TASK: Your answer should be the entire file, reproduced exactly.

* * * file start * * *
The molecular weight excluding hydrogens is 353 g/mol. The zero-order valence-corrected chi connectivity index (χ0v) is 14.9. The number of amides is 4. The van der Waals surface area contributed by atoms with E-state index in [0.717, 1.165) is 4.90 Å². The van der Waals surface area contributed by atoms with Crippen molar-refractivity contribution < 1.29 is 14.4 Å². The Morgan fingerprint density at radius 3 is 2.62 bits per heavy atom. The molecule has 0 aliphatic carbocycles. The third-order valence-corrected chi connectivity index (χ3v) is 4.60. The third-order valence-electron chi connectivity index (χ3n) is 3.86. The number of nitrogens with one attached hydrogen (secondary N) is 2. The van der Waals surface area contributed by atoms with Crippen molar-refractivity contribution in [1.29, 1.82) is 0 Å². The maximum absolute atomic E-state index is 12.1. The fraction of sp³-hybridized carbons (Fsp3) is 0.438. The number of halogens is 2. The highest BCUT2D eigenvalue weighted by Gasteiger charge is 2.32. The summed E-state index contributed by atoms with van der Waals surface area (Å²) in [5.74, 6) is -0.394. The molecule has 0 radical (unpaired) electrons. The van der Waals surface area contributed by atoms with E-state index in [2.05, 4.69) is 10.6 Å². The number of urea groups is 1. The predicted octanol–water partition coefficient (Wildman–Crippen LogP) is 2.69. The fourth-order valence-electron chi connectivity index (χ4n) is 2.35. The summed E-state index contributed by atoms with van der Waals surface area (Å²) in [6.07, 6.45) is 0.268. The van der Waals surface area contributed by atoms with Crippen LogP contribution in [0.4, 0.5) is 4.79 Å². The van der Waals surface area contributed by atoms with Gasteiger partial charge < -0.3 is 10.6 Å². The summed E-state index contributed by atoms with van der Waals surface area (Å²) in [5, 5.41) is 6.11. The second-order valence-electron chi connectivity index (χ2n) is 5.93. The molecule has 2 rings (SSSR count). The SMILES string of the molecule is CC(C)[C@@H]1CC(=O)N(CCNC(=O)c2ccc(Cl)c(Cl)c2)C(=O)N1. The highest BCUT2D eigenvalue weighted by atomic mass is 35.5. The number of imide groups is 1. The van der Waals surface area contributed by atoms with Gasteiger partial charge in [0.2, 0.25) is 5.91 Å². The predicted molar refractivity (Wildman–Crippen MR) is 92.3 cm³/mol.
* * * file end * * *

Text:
The molecular weight excluding hydrogens is 353 g/mol. The zero-order valence-corrected chi connectivity index (χ0v) is 14.9. The number of amides is 4. The van der Waals surface area contributed by atoms with E-state index in [0.717, 1.165) is 4.90 Å². The van der Waals surface area contributed by atoms with Crippen molar-refractivity contribution < 1.29 is 14.4 Å². The Morgan fingerprint density at radius 3 is 2.62 bits per heavy atom. The molecule has 0 aliphatic carbocycles. The third-order valence-corrected chi connectivity index (χ3v) is 4.60. The third-order valence-electron chi connectivity index (χ3n) is 3.86. The number of nitrogens with one attached hydrogen (secondary N) is 2. The van der Waals surface area contributed by atoms with Crippen molar-refractivity contribution in [1.29, 1.82) is 0 Å². The maximum absolute atomic E-state index is 12.1. The fraction of sp³-hybridized carbons (Fsp3) is 0.438. The number of halogens is 2. The highest BCUT2D eigenvalue weighted by Gasteiger charge is 2.32. The summed E-state index contributed by atoms with van der Waals surface area (Å²) in [5.74, 6) is -0.394. The molecule has 0 radical (unpaired) electrons. The van der Waals surface area contributed by atoms with E-state index in [2.05, 4.69) is 10.6 Å². The number of urea groups is 1. The predicted octanol–water partition coefficient (Wildman–Crippen LogP) is 2.69. The fourth-order valence-electron chi connectivity index (χ4n) is 2.35. The summed E-state index contributed by atoms with van der Waals surface area (Å²) in [6.07, 6.45) is 0.268. The van der Waals surface area contributed by atoms with Crippen LogP contribution in [0.4, 0.5) is 4.79 Å². The van der Waals surface area contributed by atoms with Gasteiger partial charge < -0.3 is 10.6 Å². The summed E-state index contributed by atoms with van der Waals surface area (Å²) in [5, 5.41) is 6.11. The second-order valence-electron chi connectivity index (χ2n) is 5.93. The molecule has 2 rings (SSSR count). The SMILES string of the molecule is CC(C)[C@@H]1CC(=O)N(CCNC(=O)c2ccc(Cl)c(Cl)c2)C(=O)N1. The highest BCUT2D eigenvalue weighted by atomic mass is 35.5. The number of imide groups is 1. The van der Waals surface area contributed by atoms with Gasteiger partial charge in [0.2, 0.25) is 5.91 Å². The predicted molar refractivity (Wildman–Crippen MR) is 92.3 cm³/mol.